To the citizens of South Marysburgh, “No” means “No”. We will not give up this fight.

Jim McPherson, Milford

The Ontario government’s ‘bogus’ benefits: higher costs for citizens

Energy Minister Chiarelli: building Ontario UP with higher costs--works for me
Energy Minister Chiarelli: building Ontario UP with higher costs–works for me

Minister Chiarelli’s bogus benefits

Bob Chiarelli, Ontario Minister of Energy, made another  announcement about the energy sector and the Municipal Energy Plans or MEP.  Launched a year ago, the MEP has had five municipalities take the money from the Ministry to do Municipal Energy Planning. The relaunch offers $90,000 towards development of a plan, as did the last one.

The press release stated:  “These plans complement regional energy planning and help municipalities by focusing on unique community needs and goals.

There are 440 municipalities in Ontario and  yet, fewer than 1% of them jumped on Bob’s program, demonstrating meagre support for the ministry’s attempt to convince municipalities it has fixed their complaint about the Green Energy Act and the loss of local land-use planning. In fact, as we know, 85 municipalities have chosen to declare themselves Not A Willing Host to large-scale wind power generation projects — in other words, the “unwilling” outnumber the “willing” by a factor of 16:1! Most politicians would see this as some kind of message from the people, but not the Wynne-led Liberals!

Acceptance by those five municipalities of the grants cost ratepayers $450,000 but this pales next to the billions cost us from the other ideas crafted by ministers Duguid, Smitherman, Duncan, and Chiarelli and the guiding outsiders like Rick Smith (former ED of Environmental Defence), Kris Stevens (OSEA), Bruce Lourie (Ivey Foundation), to name a few.  Ratepayer money is shovelled into the pockets of mainly foreign wind and solar developers, while Ontario loses jobs and “energy poverty” grows rapidly.

Let’s compare what support goes towards the Liberal supporters, and who has had their support cut by Hydro One, PowerStream, Toronto Hydro, etc.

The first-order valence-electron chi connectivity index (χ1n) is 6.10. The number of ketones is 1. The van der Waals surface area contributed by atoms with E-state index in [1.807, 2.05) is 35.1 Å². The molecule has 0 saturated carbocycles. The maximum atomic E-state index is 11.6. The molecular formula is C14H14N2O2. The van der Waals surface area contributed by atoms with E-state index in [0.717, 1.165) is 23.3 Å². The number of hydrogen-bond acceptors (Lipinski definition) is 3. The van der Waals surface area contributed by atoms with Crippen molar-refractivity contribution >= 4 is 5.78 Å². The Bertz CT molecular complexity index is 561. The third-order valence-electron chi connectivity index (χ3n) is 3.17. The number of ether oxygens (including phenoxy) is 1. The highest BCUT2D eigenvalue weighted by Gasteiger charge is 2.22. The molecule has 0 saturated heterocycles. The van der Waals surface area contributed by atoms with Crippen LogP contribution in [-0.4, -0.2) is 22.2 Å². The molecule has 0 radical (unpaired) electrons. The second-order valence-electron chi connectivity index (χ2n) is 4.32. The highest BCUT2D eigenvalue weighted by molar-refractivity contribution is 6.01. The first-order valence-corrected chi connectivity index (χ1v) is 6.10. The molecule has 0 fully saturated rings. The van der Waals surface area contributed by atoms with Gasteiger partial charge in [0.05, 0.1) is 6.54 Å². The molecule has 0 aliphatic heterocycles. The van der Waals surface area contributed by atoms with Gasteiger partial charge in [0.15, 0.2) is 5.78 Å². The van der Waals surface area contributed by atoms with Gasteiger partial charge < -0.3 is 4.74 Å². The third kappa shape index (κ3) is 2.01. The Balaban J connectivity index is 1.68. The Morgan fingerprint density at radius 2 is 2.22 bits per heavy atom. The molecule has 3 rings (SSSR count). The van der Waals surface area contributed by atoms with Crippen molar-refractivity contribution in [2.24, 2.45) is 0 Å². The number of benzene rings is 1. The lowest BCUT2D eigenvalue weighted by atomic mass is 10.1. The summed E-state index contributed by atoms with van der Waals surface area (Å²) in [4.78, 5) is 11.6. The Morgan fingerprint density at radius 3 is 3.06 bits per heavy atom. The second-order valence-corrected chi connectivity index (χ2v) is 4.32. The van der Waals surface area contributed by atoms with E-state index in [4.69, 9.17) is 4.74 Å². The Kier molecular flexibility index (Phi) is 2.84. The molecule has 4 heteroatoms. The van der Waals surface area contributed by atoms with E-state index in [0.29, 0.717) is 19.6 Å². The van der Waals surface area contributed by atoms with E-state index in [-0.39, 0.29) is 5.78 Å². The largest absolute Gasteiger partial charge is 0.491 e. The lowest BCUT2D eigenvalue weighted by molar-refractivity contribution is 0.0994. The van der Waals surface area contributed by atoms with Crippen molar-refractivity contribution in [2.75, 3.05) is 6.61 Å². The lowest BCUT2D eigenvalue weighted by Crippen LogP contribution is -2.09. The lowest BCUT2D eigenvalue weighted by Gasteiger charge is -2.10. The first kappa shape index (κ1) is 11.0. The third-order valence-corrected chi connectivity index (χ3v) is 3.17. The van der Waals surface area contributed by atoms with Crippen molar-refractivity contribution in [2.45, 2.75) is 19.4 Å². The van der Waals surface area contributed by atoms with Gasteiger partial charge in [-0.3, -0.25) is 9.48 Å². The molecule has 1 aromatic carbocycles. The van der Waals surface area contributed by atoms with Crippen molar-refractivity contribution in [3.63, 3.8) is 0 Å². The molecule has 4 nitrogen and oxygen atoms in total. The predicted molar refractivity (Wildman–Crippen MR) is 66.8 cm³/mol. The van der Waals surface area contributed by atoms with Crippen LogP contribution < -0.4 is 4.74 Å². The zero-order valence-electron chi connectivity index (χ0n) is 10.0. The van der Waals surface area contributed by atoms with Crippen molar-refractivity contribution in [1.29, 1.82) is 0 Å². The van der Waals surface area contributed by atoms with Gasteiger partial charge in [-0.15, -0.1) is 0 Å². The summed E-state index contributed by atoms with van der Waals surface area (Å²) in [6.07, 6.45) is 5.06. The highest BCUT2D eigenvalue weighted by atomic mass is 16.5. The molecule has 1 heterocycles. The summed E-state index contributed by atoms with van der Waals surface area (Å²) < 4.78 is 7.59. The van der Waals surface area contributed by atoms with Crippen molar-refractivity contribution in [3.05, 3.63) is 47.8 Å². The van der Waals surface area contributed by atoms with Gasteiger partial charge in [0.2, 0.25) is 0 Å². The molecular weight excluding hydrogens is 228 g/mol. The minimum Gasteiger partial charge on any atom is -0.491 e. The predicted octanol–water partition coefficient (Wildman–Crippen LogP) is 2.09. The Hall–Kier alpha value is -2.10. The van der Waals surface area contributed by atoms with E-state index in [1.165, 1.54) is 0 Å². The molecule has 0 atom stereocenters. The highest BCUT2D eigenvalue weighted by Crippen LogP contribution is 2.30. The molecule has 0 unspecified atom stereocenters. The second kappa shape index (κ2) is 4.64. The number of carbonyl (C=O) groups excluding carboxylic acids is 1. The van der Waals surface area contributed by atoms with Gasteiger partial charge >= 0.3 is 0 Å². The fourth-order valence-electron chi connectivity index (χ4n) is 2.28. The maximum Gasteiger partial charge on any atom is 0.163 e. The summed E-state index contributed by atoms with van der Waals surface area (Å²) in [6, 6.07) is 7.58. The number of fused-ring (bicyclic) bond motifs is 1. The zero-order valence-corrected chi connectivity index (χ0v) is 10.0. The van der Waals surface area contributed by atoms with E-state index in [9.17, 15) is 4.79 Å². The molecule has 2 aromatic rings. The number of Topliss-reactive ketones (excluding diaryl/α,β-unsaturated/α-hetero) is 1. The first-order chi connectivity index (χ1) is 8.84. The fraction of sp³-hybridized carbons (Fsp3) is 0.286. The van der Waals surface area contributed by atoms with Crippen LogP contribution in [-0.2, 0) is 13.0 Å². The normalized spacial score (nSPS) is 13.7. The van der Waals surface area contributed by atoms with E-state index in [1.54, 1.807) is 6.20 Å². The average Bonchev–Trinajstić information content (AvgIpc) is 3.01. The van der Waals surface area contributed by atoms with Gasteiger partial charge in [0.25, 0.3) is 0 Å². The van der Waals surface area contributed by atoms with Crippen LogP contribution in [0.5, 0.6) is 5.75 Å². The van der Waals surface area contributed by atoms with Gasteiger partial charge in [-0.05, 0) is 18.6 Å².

Where ratepayers and taxpayer money flows for the electricity sector:

$1.1 billion annually!  The minimum amount of money required to pay the salaries of the 10,800 employees at Hydro One and OPG that were on the 2014 “Sunshine List”

$483.4 million!  The money budgeted by the Ontario Power Authority for “Conservation” initiatives in 2014 to get us to install CFL bulbs, pick up that old fridge, etc.

$2.8 million!  Earnings of the top 5 executives at H1 for the year ended December 31, 2012

$2 million!  The average pension benefit for one of the 10,800 Hydro One or OPG employees on the “Sunshine List” if they retire when they are 55 and live to 84 years old

$6.9 million!  What we are paying to erect meteorological stations to measure how much electricity wind turbines and solar panels might have produced so we can pay them for not producing

$3.5 billion!  What Ontario’s ratepayers are on the hook for to pay wind and solar developers for each year over the next 20 years to produce intermittent, unreliable power

$10 million!  What the Trillium Foundation handed out in grants in 2012 to environmental groups

$1.1 billion!  What ratepayers and taxpayers paid to move those two gas plants

$1 billion annually!  What ratepayers subsidize to export excess electricity

$6 million!  An estimate of what taxpayers and ratepayers have paid for the legal teams that the Ministry of the Environment use to defend their Renewable Energy Approvals

$5 billion!  What taxpayers will have paid to get the 10% reduction on electricity bills referred to as the Ontario Clean Energy Benefit to the end of 2015

$480 million annually!  What ratepayers paid in 2012 towards retirement plans for employees of OPG, H1, IESO and ESA according to the pension report that the Liberals hid until after the election

$1.6 billion!  What it cost to put “Big Becky” under Niagara Falls for marginal electricity

$2.6 billion!  What it will cost to build the Lower Mattagami expansion, that will deliver marginal electricity!

$400 million!  The approximate annual cost  “residential” ratepayers pick up in their electricity bills to provide a supplement to “large industrial user,” referred to as Class A customers.